News - McHenry County

Law and Government Committee votes against resolution to end ICE contract

The topic is still planned to go before the full County Board for a final decision at its Aug. 18 meeting.

McHenry County Board member Michael Vijuk, seen here, during an Administrative Services committee meeting in February, has submitted a resolution to bring an end to McHenry County's contract with ICE.

A resolution to end McHenry County’s contract with ICE was shot down in a Law and Government Committee meeting of the McHenry County Board Tuesday morning.

Committee members voted, 6-2, against ending the contract following a lengthy discussion where concerns centered on the millions the county would lose out on if the contract ended.

Voting no were members Jeff Thorsen, Chuck Wheeler, Michele Aavang, Bob Nowak, John Jung and Thomas Wilbeck, while Carlos Acosta and Kelli Wegener voted in favor of the resolution.

The topic still will discussed by the full County Board at its Aug. 18 meeting.

Michael Vijuk, the McHenry County Board member who proposed the resolution, said he was disappointed in Tuesday's committee vote, but is eager to debate the issue before the full board.

He wanted to discuss ending the contract now since the board putting together its 2020-21 budget. The last time the board agreed to the contract was in 2014, Vijuk said.

"There is a great deal more interest in the county, as well as in the state, as well as in the nation, to not have ICE detention facilities in a governmental agreement," Vijuk said.

Although the resolution failed in the committee meeting, Jack Franks said it can still go up for discussion in new and unfinished business at the full board meeting.

Franks, whose grandfather was an undocumented immigrant who arrived in the country illegally, said he is for the ending of the contract, and that he blames the federal government for not doing its job when it comes to comprehensive immigration reform.

He added that there are other ways to the county could make up the revenue.

Of the eight community members who spoke on Tuesday, most were in favor of ending the ICE contract.

Among them was Liliana Garcia, a Harvard resident, who spoke about the fear having an ICE detention center poses for people.

Although her parents are legal immigrants, she said is concerned for undocumented members of her family.

"They live in fear every day, that if a right turn wrong, or if they don't stop all the way, they'll get pulled over, they'll get taken to detention centers," Garcia said. "It's not just grown adults that come here, it's children."

Those opposed to the ICE detention center argued that this is about the moral consequences of having such an agreement with the agency, while one person talked about the potential economic impact of removing a part of the community from work.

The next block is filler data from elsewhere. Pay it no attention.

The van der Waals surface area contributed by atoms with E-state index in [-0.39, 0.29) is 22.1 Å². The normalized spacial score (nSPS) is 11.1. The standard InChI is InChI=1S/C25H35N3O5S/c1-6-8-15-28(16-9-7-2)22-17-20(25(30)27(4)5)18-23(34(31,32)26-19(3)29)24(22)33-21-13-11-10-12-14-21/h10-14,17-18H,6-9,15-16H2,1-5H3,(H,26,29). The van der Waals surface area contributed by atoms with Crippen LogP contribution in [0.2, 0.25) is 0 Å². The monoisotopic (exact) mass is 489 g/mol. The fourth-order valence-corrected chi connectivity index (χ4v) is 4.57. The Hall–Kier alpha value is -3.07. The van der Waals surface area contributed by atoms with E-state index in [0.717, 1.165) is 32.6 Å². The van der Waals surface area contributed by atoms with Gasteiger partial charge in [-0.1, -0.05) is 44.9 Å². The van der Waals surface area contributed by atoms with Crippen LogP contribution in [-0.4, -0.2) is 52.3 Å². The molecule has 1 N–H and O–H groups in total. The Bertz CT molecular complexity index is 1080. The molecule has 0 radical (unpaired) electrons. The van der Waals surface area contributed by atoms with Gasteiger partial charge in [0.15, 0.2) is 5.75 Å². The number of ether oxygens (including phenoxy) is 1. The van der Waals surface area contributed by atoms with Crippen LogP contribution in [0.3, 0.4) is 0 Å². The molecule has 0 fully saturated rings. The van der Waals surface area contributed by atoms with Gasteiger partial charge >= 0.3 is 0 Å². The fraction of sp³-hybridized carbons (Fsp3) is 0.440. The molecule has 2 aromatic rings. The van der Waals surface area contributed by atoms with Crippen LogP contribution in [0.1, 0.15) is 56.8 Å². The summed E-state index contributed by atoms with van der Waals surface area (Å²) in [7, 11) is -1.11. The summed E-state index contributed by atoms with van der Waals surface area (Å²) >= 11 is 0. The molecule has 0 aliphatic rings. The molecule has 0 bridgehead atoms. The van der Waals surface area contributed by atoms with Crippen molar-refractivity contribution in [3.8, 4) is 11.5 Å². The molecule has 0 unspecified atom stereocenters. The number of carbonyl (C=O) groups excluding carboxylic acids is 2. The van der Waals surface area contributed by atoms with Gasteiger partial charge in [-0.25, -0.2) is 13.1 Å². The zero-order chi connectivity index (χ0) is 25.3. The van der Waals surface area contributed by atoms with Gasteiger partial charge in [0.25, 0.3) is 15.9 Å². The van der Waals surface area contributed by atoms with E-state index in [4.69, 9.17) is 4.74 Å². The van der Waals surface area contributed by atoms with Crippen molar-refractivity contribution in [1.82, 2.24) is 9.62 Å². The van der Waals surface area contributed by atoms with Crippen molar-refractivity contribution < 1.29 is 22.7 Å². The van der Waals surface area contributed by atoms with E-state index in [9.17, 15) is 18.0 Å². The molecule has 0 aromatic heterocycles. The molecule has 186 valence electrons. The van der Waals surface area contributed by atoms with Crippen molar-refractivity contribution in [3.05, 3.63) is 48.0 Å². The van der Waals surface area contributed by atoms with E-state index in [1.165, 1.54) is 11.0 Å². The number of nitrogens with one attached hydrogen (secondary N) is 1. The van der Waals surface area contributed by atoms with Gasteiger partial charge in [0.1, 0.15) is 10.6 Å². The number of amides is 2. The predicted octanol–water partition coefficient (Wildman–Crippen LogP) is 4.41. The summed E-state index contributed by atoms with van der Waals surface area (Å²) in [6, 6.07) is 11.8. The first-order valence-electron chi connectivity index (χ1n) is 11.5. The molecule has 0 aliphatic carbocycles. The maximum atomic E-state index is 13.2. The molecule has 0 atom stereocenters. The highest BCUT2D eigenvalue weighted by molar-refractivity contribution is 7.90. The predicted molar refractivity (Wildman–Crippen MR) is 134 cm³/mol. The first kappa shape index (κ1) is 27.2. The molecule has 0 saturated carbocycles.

Martin McLaughlin, village president of Barrington Hills, said he strongly opposes the ending of the contract with ICE.

"Each of you swore an oath as I did to uphold the law of the state constitution and the federal constitution," he said.

McHenry County earns $95 a day for each ICE detainee held at the McHenry County Jail.

McHenry County would lose about $5.5 million in revenue this budget year if the contract isn't renewed,County Administrator Pete Austin said. That estimate is lower than the $6.8 million the county has earned on average over the three previous years, as there has been less ICE activity and fewer detainees in the county because of the COVID-19 pandemic.

Those dollars go into the county's general fund, not directly to the sheriff's office.

The county would also be shedding expenses were the contract to end, Austin said, as fewer correction officers would be needed, and there would be reduced health care, food service, and utility costs.

"All I heard from that is that we value profit over human life," Garcia said.

Although committee member Carlos Acosta praised McHenry County Sheriff Bill Prim for his job inside McHenry County Jail, Acosta said they need to look at what's happening in other areas.

"The jail does not live in a vacuum," Acosta said. "In the last three and a half years, in my opinion, ICE has gone from law enforcement to lawless enforcement."

Citing several news articles, Acosta talked about ICE detention centers that have done what he said is a "pathetic job" of controlling the spread of COVID-19.

Prim said McHenry County jail has no cases of COVID-19, and has installed a COVID-19 testing machine inside the facility.

Although there was one detainee who had a positive result, this man was never processed into the facility.

Committee member Jeff Thorsen said there are social and moral concerns on one side, and legal, financial and economic concerns on the other side, both of which are valid.

"I don't see where we are meeting our obligation to our oath of office by eliminating this contract, but I do see a potential disregard for the rule of law," Thorsen said.

Acosta said if the contract is not renewed, all it means is that McHenry County will be the same as the 99 other counties that don't have an agreement with ICE.

If the resolution is approved, the contract will be terminated on Nov. 30.

Cassie Buchman

Cassie Buchman

Cassie is a former Northwest Herald who rcovered Crystal Lake, Algonquin, Cary, Fox River Grove, Prairie Grove and Oakwood Hills.